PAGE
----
The rewards of generosity

The rewards of generosity

Be it happiness or unhappiness, what we radiate around us is what we ultimately get back. This nuggest of wisdom formed in my mind since childhood. I was rather enlightened by this cardinal truth after witnessing the strange vagaries in the life of a Brahmin cook employed at my father’s place when I was young.

The cook, a middle-aged woman, started working for us after the sudden demise of her spouse, who had left her and five young children to fend for themselves. She was in such financial straits that, at times, she had to ineluctably send her children to seek alms in the neighbourhood.The memory of my first visit to her place is etched in my mind even today. Her home was just a dingy, single-room dilapidated abode with a rickety chair being the solitary piece of furniture. I felt a heart-wrenching pain when I saw her grappling with a kerosene-fuelled stove that had a bad leakage at its base. She was in the process of rustling up a few ragi rotis for her children with whatever provisions available.   

She tried offering a couple of rotis to me too. Her penury-stricken state notwithstanding, indeed she was too open-handed, which was truly her most sterling quality. Apparently, her indigent social status neither thwarted her gusto in helping others in myriad ways, nor stymied her awe-inspiring generous acts. She was the one who imbued me with the valuable lesson that one needn’t necessarily be rich to be generous in life.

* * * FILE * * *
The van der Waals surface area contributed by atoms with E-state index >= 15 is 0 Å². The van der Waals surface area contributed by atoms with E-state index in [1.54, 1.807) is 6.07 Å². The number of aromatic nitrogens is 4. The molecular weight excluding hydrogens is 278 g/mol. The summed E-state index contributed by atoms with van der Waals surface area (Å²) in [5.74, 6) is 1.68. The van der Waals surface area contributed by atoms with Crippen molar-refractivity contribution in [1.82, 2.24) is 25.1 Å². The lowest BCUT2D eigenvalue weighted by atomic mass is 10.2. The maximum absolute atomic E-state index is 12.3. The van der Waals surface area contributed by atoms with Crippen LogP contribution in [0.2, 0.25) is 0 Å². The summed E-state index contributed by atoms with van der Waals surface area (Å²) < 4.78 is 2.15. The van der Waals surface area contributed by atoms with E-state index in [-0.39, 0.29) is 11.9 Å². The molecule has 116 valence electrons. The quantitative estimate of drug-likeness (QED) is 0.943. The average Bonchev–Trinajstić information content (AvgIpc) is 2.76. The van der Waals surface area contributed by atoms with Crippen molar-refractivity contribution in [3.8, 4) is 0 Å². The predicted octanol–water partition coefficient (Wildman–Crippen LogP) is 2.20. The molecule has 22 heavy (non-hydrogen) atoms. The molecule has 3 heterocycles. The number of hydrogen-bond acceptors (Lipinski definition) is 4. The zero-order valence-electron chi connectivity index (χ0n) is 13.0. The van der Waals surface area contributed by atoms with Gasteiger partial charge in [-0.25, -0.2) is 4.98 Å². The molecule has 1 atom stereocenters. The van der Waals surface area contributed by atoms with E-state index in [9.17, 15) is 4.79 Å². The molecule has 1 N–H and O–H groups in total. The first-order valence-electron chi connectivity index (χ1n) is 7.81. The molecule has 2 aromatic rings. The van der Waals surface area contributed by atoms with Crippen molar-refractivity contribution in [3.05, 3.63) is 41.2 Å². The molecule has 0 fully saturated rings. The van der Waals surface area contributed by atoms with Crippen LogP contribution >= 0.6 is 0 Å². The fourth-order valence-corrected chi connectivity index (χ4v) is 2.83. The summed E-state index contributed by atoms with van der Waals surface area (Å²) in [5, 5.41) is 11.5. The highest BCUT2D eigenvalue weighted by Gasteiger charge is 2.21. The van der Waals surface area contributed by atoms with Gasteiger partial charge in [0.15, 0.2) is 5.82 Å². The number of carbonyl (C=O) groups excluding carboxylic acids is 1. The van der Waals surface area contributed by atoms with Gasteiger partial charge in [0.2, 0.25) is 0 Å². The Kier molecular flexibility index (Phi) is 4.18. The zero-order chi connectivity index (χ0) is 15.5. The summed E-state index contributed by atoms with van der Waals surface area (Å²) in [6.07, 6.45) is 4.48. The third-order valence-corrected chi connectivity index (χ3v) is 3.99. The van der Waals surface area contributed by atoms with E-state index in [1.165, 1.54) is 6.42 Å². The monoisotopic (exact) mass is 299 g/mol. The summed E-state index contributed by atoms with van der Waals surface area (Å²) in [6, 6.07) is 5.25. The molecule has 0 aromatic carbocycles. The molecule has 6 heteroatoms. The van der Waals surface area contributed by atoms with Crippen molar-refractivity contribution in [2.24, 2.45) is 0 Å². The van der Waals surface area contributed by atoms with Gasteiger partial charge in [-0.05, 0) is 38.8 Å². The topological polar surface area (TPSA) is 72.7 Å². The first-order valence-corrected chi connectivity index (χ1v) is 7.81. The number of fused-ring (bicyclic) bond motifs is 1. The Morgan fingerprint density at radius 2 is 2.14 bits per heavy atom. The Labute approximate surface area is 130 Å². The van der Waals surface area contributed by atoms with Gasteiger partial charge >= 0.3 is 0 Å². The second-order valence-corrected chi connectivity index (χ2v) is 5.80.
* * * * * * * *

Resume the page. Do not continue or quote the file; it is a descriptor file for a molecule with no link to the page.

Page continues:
This she tried proving by distributing daily her share of snacks and savouries among neighbours whose places she visited to do sundry kitchen chores for that extra money. Her munificence would leave everyone stupefied, especially after seeing some of the rich folks wallowing in wealth, being such niggardly skinflints! Later, we lost all track of her when she shifted residence elsewhere.

Then after two decades, fortuitously I met her at a veggie market. She beamed with unreserved joy as she recounted how her three sons had landed lucrative jobs owing to their good educational qualifications. Her two daughters too were wedded to undemanding, well-heeled families. She herself looked stunning, decked out in a shimmering sari with splendid gold ornaments to boot.

I must say I did feel truly happy to see her. Indeed, she had been rewarded for her singular generosity and for her quality of radiating happiness. That day I realised that the ‘remuneration or retribution’ for our respective good or bad deeds may not be instantaneously obtained. But surely, it would come back to us with all intensity some day.